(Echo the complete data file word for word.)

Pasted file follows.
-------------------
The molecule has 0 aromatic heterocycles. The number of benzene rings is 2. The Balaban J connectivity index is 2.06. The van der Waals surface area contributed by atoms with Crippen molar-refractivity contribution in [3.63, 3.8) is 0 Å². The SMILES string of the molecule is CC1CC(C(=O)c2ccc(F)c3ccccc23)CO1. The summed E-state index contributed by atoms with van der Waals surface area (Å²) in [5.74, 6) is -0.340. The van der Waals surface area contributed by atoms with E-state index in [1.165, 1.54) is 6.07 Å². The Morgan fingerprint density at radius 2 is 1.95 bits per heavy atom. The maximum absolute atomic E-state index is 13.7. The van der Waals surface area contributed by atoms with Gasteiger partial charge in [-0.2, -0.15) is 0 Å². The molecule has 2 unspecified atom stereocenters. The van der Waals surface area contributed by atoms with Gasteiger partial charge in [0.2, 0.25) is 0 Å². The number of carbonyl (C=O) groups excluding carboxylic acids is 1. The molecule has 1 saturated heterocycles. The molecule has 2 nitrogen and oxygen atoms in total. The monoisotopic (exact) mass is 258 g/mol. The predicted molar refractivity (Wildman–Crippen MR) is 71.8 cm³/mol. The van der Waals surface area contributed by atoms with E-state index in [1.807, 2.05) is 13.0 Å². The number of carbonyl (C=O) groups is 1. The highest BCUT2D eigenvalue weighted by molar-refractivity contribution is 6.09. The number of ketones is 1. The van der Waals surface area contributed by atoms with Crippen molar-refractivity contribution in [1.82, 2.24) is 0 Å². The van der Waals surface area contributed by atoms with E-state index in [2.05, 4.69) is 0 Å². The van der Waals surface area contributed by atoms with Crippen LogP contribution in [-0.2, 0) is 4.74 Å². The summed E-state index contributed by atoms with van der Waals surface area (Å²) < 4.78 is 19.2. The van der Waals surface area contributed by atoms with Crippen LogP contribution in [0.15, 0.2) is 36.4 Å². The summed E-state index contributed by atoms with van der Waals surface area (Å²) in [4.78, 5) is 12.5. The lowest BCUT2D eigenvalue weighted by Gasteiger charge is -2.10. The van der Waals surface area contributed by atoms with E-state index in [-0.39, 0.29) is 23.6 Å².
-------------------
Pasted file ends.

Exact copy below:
The molecule has 0 aromatic heterocycles. The number of benzene rings is 2. The Balaban J connectivity index is 2.06. The van der Waals surface area contributed by atoms with Crippen molar-refractivity contribution in [3.63, 3.8) is 0 Å². The SMILES string of the molecule is CC1CC(C(=O)c2ccc(F)c3ccccc23)CO1. The summed E-state index contributed by atoms with van der Waals surface area (Å²) in [5.74, 6) is -0.340. The van der Waals surface area contributed by atoms with E-state index in [1.165, 1.54) is 6.07 Å². The Morgan fingerprint density at radius 2 is 1.95 bits per heavy atom. The maximum absolute atomic E-state index is 13.7. The van der Waals surface area contributed by atoms with Gasteiger partial charge in [-0.2, -0.15) is 0 Å². The molecule has 2 unspecified atom stereocenters. The van der Waals surface area contributed by atoms with Gasteiger partial charge in [0.2, 0.25) is 0 Å². The number of carbonyl (C=O) groups excluding carboxylic acids is 1. The molecule has 1 saturated heterocycles. The molecule has 2 nitrogen and oxygen atoms in total. The monoisotopic (exact) mass is 258 g/mol. The predicted molar refractivity (Wildman–Crippen MR) is 71.8 cm³/mol. The van der Waals surface area contributed by atoms with E-state index in [1.807, 2.05) is 13.0 Å². The number of carbonyl (C=O) groups is 1. The highest BCUT2D eigenvalue weighted by molar-refractivity contribution is 6.09. The number of ketones is 1. The van der Waals surface area contributed by atoms with Crippen molar-refractivity contribution in [1.82, 2.24) is 0 Å². The van der Waals surface area contributed by atoms with E-state index in [2.05, 4.69) is 0 Å². The van der Waals surface area contributed by atoms with Crippen LogP contribution in [-0.2, 0) is 4.74 Å². The summed E-state index contributed by atoms with van der Waals surface area (Å²) < 4.78 is 19.2. The van der Waals surface area contributed by atoms with Crippen LogP contribution in [0.15, 0.2) is 36.4 Å². The summed E-state index contributed by atoms with van der Waals surface area (Å²) in [4.78, 5) is 12.5. The lowest BCUT2D eigenvalue weighted by Gasteiger charge is -2.10. The van der Waals surface area contributed by atoms with E-state index in [-0.39, 0.29) is 23.6 Å².